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Court of Criminal Appeals of Texas.

Eric Charles NENNO, Appellant, v. The STATE of Texas

No. 72313.

Decided: June 24, 1998

Brian W. Wice, Houston, for appellant. Carol M. Cameron, Assistant District Attorney, Houston, Matthew Paul, State's Attorney, Austin, for State.


Appellant was convicted in January 1996 of capital murder, committed on or about March 23, 1995.  Tex. Penal Code § 19.03(a)(2).1  Pursuant to the jury's answers to the special issues set forth in Texas Code of Criminal Procedure Article 37.071 §§ 2(b) and 2(e), the trial judge sentenced appellant to death.  Article 37.071 § 2(g).2  Direct appeal to this Court is automatic.  Article 37.071 § 2(h).   Appellant raises nineteen points of error.   We will affirm.


1. Future dangerousness

 In point of error two, appellant contends that the evidence is legally insufficient to support the jury's answer to the future dangerousness special issue.3  A legal sufficiency review of that issue is governed by the standard set out in Jackson v. Virginia, 443 U.S. 307, 319, 99 S.Ct. 2781, 61 L.Ed.2d 560 (1979);  the question is whether, in the light most favorable to the prosecution, any rational trier of fact could have returned an affirmative answer.  Moore v. State, 935 S.W.2d 124, 126 (Tex.Crim.App.1996), cert. denied, 520 U.S. 1219, 117 S.Ct. 1711, 137 L.Ed.2d 835 (1997).   The facts of the offense, alone, can be sufficient to support an affirmative answer to the special issue.  Walbey v. State, 926 S.W.2d 307, 310 (Tex.Crim.App.1996).

The facts of the present offense were egregious.   Appellant raped and choked to death a seven-year-old girl.   However, we need not determine whether such facts, by themselves, would support an affirmative answer to the future dangerousness issue.   The State also presented expert testimony that appellant would be a threat to society.   This testimony came from Kenneth Lanning, a Supervisory Special Agent in the Behavioral Science unit of the FBI who specialized in studying the sexual victimization of children.   From information given about appellant, Lanning concluded that appellant was a pedophile.   Lanning testified that such a person was difficult to rehabilitate.   After being given a lengthy hypothetical matching the facts shown by the evidence, Lanning testified that an individual matching the hypothetical “would be an extreme threat to society and especially children within his age preference.”   This evidence, along with the circumstances of the crime, is sufficient for a rational jury to conclude that appellant poses a future danger to society.   Point of error two is overruled.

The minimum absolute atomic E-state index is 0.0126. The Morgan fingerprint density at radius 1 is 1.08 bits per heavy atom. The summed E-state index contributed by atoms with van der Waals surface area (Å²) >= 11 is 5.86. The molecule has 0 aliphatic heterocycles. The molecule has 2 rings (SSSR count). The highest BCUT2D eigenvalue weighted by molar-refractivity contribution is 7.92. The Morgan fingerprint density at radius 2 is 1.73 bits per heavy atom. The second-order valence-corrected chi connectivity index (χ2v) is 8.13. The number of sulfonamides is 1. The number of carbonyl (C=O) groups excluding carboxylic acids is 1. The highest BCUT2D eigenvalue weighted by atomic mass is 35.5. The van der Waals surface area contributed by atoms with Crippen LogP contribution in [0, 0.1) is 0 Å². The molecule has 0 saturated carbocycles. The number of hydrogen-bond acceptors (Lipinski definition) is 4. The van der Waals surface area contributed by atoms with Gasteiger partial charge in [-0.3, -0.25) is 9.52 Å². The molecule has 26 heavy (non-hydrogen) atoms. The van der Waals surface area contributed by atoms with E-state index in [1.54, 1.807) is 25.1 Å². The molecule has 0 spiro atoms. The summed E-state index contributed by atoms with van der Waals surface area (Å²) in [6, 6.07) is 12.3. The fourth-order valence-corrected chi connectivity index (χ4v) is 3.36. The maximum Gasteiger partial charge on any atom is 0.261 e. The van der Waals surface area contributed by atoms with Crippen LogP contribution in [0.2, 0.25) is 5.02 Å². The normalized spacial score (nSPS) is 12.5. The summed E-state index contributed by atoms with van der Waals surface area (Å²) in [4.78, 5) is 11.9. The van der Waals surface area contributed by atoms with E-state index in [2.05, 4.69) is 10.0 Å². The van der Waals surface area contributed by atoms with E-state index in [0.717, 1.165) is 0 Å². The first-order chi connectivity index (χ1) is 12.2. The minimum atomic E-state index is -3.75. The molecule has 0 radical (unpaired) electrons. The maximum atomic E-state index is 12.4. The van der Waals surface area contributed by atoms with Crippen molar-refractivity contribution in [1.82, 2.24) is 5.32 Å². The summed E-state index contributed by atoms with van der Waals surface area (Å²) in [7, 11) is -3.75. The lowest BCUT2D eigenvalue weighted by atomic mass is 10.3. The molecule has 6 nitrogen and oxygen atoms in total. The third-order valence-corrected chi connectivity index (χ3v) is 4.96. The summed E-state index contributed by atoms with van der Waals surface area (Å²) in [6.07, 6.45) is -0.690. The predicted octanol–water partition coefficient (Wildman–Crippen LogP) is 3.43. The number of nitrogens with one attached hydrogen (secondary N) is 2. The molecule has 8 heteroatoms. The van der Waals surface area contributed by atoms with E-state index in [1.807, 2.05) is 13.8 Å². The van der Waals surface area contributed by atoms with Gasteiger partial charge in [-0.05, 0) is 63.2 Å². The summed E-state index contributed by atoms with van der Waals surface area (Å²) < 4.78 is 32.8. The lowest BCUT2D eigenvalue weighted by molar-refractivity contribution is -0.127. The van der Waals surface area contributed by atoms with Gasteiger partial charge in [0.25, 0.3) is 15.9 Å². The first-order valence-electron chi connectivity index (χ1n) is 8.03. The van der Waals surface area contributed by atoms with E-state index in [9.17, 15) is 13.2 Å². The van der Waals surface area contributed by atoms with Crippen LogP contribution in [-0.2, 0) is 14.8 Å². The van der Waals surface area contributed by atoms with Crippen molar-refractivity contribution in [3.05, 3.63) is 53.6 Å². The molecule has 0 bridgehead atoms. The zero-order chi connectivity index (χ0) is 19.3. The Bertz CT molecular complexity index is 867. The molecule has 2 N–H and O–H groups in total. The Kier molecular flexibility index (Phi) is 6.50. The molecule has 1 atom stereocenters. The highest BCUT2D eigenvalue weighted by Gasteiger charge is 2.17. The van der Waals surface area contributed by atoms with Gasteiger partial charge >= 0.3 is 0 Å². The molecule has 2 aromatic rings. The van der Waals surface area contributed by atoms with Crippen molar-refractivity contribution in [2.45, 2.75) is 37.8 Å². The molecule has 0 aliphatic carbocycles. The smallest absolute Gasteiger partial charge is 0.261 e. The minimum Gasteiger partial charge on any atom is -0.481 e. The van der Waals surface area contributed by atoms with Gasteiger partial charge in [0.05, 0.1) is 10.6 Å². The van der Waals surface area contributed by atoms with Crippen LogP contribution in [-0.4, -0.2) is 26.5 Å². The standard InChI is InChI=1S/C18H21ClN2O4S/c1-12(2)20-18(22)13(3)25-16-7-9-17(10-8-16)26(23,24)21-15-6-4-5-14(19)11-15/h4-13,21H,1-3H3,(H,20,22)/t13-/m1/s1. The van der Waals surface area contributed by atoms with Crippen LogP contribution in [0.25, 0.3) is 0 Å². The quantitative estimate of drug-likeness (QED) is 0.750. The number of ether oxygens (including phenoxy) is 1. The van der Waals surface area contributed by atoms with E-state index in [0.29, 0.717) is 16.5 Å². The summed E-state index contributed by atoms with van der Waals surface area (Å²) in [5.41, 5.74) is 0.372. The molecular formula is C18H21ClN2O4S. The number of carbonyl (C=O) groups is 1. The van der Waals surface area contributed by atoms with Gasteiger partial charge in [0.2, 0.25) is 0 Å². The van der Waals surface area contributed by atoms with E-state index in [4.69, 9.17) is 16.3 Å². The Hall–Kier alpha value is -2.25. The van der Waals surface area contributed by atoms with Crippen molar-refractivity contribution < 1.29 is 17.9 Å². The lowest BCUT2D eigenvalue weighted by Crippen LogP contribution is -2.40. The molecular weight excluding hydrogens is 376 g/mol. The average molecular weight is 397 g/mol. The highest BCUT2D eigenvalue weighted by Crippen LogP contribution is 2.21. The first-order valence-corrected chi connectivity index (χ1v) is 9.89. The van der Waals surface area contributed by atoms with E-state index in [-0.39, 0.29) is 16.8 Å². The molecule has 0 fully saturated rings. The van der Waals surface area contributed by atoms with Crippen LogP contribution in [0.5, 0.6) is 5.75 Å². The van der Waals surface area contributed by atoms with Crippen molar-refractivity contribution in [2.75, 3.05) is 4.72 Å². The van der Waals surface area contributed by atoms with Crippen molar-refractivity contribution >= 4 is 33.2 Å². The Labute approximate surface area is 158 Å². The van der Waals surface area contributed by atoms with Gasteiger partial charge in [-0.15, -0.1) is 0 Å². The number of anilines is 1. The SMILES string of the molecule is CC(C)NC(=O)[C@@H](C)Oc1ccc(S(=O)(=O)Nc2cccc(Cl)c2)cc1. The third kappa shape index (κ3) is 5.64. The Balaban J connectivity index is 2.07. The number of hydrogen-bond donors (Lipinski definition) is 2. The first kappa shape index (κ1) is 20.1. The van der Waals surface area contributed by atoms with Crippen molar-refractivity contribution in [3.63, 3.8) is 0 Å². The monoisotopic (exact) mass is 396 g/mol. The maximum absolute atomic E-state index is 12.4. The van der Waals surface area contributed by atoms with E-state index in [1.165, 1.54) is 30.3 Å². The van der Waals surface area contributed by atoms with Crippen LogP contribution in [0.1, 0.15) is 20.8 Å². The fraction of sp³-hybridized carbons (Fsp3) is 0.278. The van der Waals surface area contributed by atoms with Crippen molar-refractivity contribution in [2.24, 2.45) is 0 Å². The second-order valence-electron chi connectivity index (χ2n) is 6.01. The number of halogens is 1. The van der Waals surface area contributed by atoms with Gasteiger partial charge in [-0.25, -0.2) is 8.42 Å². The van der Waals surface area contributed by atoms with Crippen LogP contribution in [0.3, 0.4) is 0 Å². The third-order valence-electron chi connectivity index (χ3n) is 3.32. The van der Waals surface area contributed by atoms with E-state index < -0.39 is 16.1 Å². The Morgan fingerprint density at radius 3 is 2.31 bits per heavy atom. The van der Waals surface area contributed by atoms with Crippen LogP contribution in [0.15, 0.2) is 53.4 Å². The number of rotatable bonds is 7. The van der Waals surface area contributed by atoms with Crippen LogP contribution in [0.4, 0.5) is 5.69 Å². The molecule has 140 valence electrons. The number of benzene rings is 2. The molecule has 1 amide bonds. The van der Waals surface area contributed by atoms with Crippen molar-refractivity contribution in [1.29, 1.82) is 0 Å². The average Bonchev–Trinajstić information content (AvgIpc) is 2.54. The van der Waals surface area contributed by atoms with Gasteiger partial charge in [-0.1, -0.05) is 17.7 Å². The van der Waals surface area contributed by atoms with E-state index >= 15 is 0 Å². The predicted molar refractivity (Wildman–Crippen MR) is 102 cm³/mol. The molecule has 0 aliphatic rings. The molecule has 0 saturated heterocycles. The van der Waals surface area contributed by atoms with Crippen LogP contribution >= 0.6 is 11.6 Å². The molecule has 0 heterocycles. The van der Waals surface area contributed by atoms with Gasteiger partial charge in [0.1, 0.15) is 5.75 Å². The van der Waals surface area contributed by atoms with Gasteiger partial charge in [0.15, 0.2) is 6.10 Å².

2. Mitigation

 In point of error three, appellant contends that the evidence is legally insufficient to support the jury's answer to the mitigation special issue.4  But this Court does not conduct a sufficiency review of that issue.  McGinn v. State, 961 S.W.2d 161, 166 (Tex.Crim.App.1998).   Point of error three is overruled.


1. Motion to suppress

In point of error ten, appellant contends that the trial court erred in failing to draft findings of fact and conclusions of law regarding his motion to suppress.   We granted the State's motion to abate, and the case was remanded to the trial court to make such written findings and conclusions.   The trial court has done so, and the written findings and conclusions have been forwarded to this Court as a supplemental transcript.   Because appellant obtained the appropriate relief on this matter, point of error ten is now moot.

In points of error seventeen through nineteen, appellant contends that the trial court erred in overruling his motion to suppress.   He contends that the trial court's admission of his oral statements to Detective Taber violated Article 38.22 and that his oral and written statements were involuntary under the United States Constitution.

a. Facts 5

Detective Johnson received the defendant's name as a possible suspect and referred it to Detectives Wedgeworth and Taber for a follow-up investigation.   Detectives Wedgeworth and Taber went to the defendant's home at 17602 Bullis Gap several times on the afternoon of March 25, 1995.   The defendant lived one to one-and-a-half blocks from where the complainant had last been seen.   On the third visit, the defendant-dressed only in a white bath towel around his waist-finally answered the door.   The defendant indicated he was willing to talk about the missing child and permitted the detectives to come inside.   The defendant appeared very cooperative and willing to talk.   When asked whether he knew the child, the defendant became visibly nervous and shook and denied knowing or seeing her ever before.   The defendant permitted the detectives to search his house and Detective Wedgeworth conducted a superficial search but found nothing out of the ordinary.